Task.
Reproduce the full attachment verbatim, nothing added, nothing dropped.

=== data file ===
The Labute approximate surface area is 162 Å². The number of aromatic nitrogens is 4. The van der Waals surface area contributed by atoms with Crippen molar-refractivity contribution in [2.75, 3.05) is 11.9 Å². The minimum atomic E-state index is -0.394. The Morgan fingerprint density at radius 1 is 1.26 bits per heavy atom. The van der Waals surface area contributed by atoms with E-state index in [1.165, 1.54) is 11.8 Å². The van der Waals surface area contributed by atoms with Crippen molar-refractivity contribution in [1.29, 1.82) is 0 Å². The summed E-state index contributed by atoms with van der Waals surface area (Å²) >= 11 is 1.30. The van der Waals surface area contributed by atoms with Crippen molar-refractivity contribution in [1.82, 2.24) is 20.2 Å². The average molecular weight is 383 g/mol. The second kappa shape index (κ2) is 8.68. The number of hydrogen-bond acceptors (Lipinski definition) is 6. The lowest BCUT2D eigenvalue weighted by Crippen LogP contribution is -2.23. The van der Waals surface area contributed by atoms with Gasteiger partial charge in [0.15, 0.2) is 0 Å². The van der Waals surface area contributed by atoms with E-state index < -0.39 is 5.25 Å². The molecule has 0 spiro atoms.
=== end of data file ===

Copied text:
The Labute approximate surface area is 162 Å². The number of aromatic nitrogens is 4. The van der Waals surface area contributed by atoms with Crippen molar-refractivity contribution in [2.75, 3.05) is 11.9 Å². The minimum atomic E-state index is -0.394. The Morgan fingerprint density at radius 1 is 1.26 bits per heavy atom. The van der Waals surface area contributed by atoms with E-state index in [1.165, 1.54) is 11.8 Å². The van der Waals surface area contributed by atoms with Crippen molar-refractivity contribution in [1.29, 1.82) is 0 Å². The summed E-state index contributed by atoms with van der Waals surface area (Å²) >= 11 is 1.30. The van der Waals surface area contributed by atoms with Crippen molar-refractivity contribution in [1.82, 2.24) is 20.2 Å². The average molecular weight is 383 g/mol. The second kappa shape index (κ2) is 8.68. The number of hydrogen-bond acceptors (Lipinski definition) is 6. The lowest BCUT2D eigenvalue weighted by Crippen LogP contribution is -2.23. The van der Waals surface area contributed by atoms with Gasteiger partial charge in [0.15, 0.2) is 0 Å². The van der Waals surface area contributed by atoms with E-state index < -0.39 is 5.25 Å². The molecule has 0 spiro atoms.